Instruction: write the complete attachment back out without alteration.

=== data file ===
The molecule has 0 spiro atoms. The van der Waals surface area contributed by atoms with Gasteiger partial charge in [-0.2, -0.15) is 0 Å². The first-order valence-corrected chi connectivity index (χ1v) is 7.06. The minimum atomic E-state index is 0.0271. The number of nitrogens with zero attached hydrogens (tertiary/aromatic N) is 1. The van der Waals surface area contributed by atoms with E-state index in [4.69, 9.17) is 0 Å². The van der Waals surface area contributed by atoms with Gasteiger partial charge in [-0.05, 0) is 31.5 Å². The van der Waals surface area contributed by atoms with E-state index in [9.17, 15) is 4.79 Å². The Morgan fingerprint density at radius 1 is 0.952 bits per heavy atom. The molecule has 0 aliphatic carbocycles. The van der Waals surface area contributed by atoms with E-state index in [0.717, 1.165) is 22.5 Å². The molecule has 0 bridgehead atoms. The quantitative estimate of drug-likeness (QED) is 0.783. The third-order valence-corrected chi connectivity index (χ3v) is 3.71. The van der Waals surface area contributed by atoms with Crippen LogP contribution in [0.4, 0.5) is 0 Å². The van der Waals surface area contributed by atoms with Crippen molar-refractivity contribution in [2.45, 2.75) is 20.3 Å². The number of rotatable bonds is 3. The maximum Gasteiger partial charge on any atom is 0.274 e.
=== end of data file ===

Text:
The molecule has 0 spiro atoms. The van der Waals surface area contributed by atoms with Gasteiger partial charge in [-0.2, -0.15) is 0 Å². The first-order valence-corrected chi connectivity index (χ1v) is 7.06. The minimum atomic E-state index is 0.0271. The number of nitrogens with zero attached hydrogens (tertiary/aromatic N) is 1. The van der Waals surface area contributed by atoms with E-state index in [4.69, 9.17) is 0 Å². The van der Waals surface area contributed by atoms with Gasteiger partial charge in [-0.05, 0) is 31.5 Å². The van der Waals surface area contributed by atoms with E-state index in [9.17, 15) is 4.79 Å². The Morgan fingerprint density at radius 1 is 0.952 bits per heavy atom. The molecule has 0 aliphatic carbocycles. The van der Waals surface area contributed by atoms with E-state index in [0.717, 1.165) is 22.5 Å². The molecule has 0 bridgehead atoms. The quantitative estimate of drug-likeness (QED) is 0.783. The third-order valence-corrected chi connectivity index (χ3v) is 3.71. The van der Waals surface area contributed by atoms with Crippen LogP contribution in [0.4, 0.5) is 0 Å². The van der Waals surface area contributed by atoms with Crippen molar-refractivity contribution in [2.45, 2.75) is 20.3 Å². The number of rotatable bonds is 3. The maximum Gasteiger partial charge on any atom is 0.274 e.